Solid state 13C NMR study of the char forming processes in polychloroprene

Caroline M. Dick, John J. Liggat, Colin Snape

Research output: Contribution to journalArticle

22 Citations (Scopus)

Abstract

Polychloroprene, also known as neoprene, is an elastomer commonly utilised in the electrical and automobile industries. Its degradation is known to occur predominantly in a two stage process: HCl is lost in the initial step, whilst the second step involves the production of volatile hydrocarbons through chain scission. In this paper we describe the use of solid state 13C NMR as a probe for structural changes in the condensed phase during these degradative steps. Cross polarisation-magic angle spinning (CP-MAS) analysis of virgin polychloroprene and a series of samples degraded at temperatures between 275 and 550 °C reveals that as degradation becomes more advanced there is a steady loss of sp3 carbon with a commensurate growth in sp2 carbon. The bulk of the chlorine loss occurs by 350 °C with the aliphatic carbon lost by 550 °C, by which temperature the residue is essentially aromatic carbon. Dipolar dephasing experiments show that this residue is essentially a network of, on average, tri-substituted phenyl rings.
LanguageEnglish
Pages397-405
Number of pages8
JournalPolymer Degradation and Stability
Volume74
Issue number3
DOIs
Publication statusPublished - 2001

Fingerprint

Neoprene
Carbon
Nuclear magnetic resonance
solid state
nuclear magnetic resonance
carbon
Elastomers
degradation
Degradation
Magic angle spinning
cross polarization
Chlorine
automobiles
elastomers
Hydrocarbons
Automotive industry
metal spinning
chlorine
cleavage
hydrocarbons

Keywords

  • Polychloroprene
  • Thermal degradation
  • Char formation
  • Solid state 13C NMR
  • DSC
  • TGA

Cite this

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abstract = "Polychloroprene, also known as neoprene, is an elastomer commonly utilised in the electrical and automobile industries. Its degradation is known to occur predominantly in a two stage process: HCl is lost in the initial step, whilst the second step involves the production of volatile hydrocarbons through chain scission. In this paper we describe the use of solid state 13C NMR as a probe for structural changes in the condensed phase during these degradative steps. Cross polarisation-magic angle spinning (CP-MAS) analysis of virgin polychloroprene and a series of samples degraded at temperatures between 275 and 550 °C reveals that as degradation becomes more advanced there is a steady loss of sp3 carbon with a commensurate growth in sp2 carbon. The bulk of the chlorine loss occurs by 350 °C with the aliphatic carbon lost by 550 °C, by which temperature the residue is essentially aromatic carbon. Dipolar dephasing experiments show that this residue is essentially a network of, on average, tri-substituted phenyl rings.",
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Solid state 13C NMR study of the char forming processes in polychloroprene. / Dick, Caroline M.; Liggat, John J.; Snape, Colin.

In: Polymer Degradation and Stability, Vol. 74, No. 3, 2001, p. 397-405.

Research output: Contribution to journalArticle

TY - JOUR

T1 - Solid state 13C NMR study of the char forming processes in polychloroprene

AU - Dick, Caroline M.

AU - Liggat, John J.

AU - Snape, Colin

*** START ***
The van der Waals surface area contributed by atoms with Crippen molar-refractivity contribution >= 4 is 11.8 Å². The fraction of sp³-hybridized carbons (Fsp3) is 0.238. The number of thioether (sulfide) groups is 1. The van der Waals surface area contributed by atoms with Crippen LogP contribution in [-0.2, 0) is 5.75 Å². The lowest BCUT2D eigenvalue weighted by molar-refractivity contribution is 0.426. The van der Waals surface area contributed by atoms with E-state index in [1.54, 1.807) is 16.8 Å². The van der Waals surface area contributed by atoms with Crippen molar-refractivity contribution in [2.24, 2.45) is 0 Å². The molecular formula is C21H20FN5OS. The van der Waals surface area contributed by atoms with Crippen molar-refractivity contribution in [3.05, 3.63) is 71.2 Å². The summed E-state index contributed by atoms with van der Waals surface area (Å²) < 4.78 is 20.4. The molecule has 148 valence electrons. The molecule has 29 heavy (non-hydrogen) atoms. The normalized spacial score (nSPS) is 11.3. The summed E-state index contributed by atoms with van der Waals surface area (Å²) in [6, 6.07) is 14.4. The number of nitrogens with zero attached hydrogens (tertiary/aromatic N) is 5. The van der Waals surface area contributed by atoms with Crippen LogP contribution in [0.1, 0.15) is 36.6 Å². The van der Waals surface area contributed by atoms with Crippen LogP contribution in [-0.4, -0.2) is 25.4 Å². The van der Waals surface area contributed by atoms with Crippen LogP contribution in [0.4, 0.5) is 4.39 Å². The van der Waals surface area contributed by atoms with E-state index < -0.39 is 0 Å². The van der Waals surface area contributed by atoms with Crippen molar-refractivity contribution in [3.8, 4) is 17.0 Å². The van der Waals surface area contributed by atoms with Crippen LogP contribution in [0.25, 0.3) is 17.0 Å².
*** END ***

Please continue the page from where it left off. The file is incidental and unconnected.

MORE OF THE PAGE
PY - 2001

Y1 - 2001

N2 - Polychloroprene, also known as neoprene, is an elastomer commonly utilised in the electrical and automobile industries. Its degradation is known to occur predominantly in a two stage process: HCl is lost in the initial step, whilst the second step involves the production of volatile hydrocarbons through chain scission. In this paper we describe the use of solid state 13C NMR as a probe for structural changes in the condensed phase during these degradative steps. Cross polarisation-magic angle spinning (CP-MAS) analysis of virgin polychloroprene and a series of samples degraded at temperatures between 275 and 550 °C reveals that as degradation becomes more advanced there is a steady loss of sp3 carbon with a commensurate growth in sp2 carbon. The bulk of the chlorine loss occurs by 350 °C with the aliphatic carbon lost by 550 °C, by which temperature the residue is essentially aromatic carbon. Dipolar dephasing experiments show that this residue is essentially a network of, on average, tri-substituted phenyl rings.

AB - Polychloroprene, also known as neoprene, is an elastomer commonly utilised in the electrical and automobile industries. Its degradation is known to occur predominantly in a two stage process: HCl is lost in the initial step, whilst the second step involves the production of volatile hydrocarbons through chain scission. In this paper we describe the use of solid state 13C NMR as a probe for structural changes in the condensed phase during these degradative steps. Cross polarisation-magic angle spinning (CP-MAS) analysis of virgin polychloroprene and a series of samples degraded at temperatures between 275 and 550 °C reveals that as degradation becomes more advanced there is a steady loss of sp3 carbon with a commensurate growth in sp2 carbon. The bulk of the chlorine loss occurs by 350 °C with the aliphatic carbon lost by 550 °C, by which temperature the residue is essentially aromatic carbon. Dipolar dephasing experiments show that this residue is essentially a network of, on average, tri-substituted phenyl rings.

KW - Polychloroprene

KW - Thermal degradation

KW - Char formation

KW - Solid state 13C NMR

KW - DSC

KW - TGA

UR - http://dx.doi.org/10.1016/S0141-3910(01)00174-4

U2 - 10.1016/S0141-3910(01)00174-4

DO - 10.1016/S0141-3910(01)00174-4

M3 - Article

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EP - 405

JO - Polymer Degradation and Stability

T2 - Polymer Degradation and Stability

JF - Polymer Degradation and Stability

SN - 0141-3910

IS - 3

ER -